Yeah. I agree. Really feeling it. I like how you said not feeling like you have to be superwoman all the time. Really just to sit in it and recognize that it sucks and that you can learn from it and move on. And I think it's fascinating where you had businesses grow and develop in those years of plummet.
I experienced something similar too. I was in the mortgage business when it crashed in 2008. That was when I became a mother. It was the year 2008. And so, that was really transformative. And then, again, during COVID, that was when I thought, "No. I really want to share women's stories." And it has been such a pleasure to share yours. I am so excited to follow your journey and to see what you do next. It's just full of so much good.
Well, thank you.
Thank you so much. We love what you're doing.
We love what you're doing. I know. And I love finding your why and all of the things. It's amazing. So, thank you for elevating everyone's stories too.
Well, you bet. Thank you so much. And please tell our audience where they can find you, how they can download your app, how they can connect with you personally and also, just contact you if they want to come to one of your future shows. Because I know I would want to go. I want to be able to go.
So, you can go to bandofmothers.com and you will see all of the things that we just talked about. If you want to go specifically just to find information about the podcast or even leave us a message, which we will listen to, you can go to bandofmothers.com/podcast.
And you can find the podcast on Wondery. Also, on Apple. Also, on Instagram, we're @bandofmothersofficial is our big IG page. And, yeah, you can just email us. It's just us. So, if we don't answer, it's because we're legit busy but when we do answer, it's from us.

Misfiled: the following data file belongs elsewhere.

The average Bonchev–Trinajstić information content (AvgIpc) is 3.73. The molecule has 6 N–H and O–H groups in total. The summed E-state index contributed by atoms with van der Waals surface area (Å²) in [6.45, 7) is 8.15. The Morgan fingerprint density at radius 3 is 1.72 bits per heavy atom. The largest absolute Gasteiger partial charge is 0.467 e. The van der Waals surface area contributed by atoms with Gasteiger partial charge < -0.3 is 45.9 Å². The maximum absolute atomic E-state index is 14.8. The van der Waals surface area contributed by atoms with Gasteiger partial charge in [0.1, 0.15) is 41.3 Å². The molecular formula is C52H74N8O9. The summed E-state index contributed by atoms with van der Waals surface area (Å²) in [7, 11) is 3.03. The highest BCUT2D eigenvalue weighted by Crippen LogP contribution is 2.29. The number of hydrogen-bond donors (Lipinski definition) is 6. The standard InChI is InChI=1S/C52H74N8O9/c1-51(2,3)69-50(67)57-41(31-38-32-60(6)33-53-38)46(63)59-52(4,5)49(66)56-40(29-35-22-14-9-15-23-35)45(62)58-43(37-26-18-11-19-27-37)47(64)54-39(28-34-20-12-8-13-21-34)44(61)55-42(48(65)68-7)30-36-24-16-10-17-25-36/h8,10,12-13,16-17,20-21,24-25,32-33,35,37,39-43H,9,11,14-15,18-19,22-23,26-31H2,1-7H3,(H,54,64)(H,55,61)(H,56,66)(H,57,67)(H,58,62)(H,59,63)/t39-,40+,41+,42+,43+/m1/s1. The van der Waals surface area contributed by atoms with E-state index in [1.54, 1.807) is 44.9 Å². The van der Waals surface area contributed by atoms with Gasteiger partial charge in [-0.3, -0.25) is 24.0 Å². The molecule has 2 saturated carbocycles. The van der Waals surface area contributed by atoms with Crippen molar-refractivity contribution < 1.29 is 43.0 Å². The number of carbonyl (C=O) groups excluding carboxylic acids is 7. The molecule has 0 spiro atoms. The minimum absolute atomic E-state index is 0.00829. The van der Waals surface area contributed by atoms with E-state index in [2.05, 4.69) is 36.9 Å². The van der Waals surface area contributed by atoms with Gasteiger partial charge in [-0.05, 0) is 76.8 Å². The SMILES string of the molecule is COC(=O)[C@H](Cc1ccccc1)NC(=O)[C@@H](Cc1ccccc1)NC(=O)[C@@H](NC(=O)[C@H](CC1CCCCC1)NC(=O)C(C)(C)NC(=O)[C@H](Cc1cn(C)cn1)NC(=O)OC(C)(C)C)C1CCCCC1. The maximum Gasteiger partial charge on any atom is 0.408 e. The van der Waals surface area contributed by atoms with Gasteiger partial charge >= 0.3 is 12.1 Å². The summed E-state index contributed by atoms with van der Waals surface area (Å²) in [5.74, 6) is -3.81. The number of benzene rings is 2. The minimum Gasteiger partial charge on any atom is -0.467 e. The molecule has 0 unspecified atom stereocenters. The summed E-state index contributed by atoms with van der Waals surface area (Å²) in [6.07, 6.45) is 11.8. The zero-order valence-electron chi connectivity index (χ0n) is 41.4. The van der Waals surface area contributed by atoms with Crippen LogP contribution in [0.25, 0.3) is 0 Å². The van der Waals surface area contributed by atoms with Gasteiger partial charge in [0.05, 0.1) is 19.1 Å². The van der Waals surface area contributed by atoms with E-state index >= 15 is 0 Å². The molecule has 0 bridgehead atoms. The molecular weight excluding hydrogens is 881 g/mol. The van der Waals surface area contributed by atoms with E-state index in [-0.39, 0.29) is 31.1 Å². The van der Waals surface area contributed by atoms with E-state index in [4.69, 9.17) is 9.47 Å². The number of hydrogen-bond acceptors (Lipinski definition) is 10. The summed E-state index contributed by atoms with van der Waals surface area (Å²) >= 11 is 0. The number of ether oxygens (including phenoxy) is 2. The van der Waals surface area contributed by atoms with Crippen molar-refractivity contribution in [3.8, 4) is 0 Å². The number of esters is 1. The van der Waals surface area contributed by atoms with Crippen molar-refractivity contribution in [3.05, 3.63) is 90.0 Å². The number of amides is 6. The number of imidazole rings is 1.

Yeah. You can get all that information.
Yeah. And the app is available on iOS and Android. It's free. You can download it on any of the app platforms. And then, momswhomakemoney.com is our sort of financial money aspect website and visit that anytime you want.
And shop at the BOM Market.
Oh, yeah. And bom.market for gifts and you can find our High Planes Market wellness line and lots of other great stuff.
My goodness. There is so much to find and see. And I've downloaded your app. I've listened to your podcast and it's so fun. And I love your website teaching women how to make money because that's what this podcast is all about, too. Inspiring women to go after their dreams and find ways that they can work from home.
I heard someone say that this is the mom depression, so to speak. So many moms have lost their jobs and are having to come home and really be the ones to take that brunt load of, "What's next?" Because that's what we do. We figure it out. So, what a cool service to have that websites where people can learn to make money in all different ways.
Well, we have to collab with you. We need you to curate stuff up on BOM Market. We'd love to have you. Do an interview with you and get you on Moms Who Make Money too.
It can happen for women.
Hey, I love it. Well, thank you, thank you so much for being here. Please tune in next week for the next show because we love it when you come.
Thank you so much for tuning in to today's episode of Call Me CEO. If you found it helpful or inspiring, I would love it if you shared it with a friend and also, if you came and joined me on Instagram @callmeceopodcast where you can join other likeminded mommas like you who are looking up to step up in their lives and make it even better. Thank you so much and I will see you next week!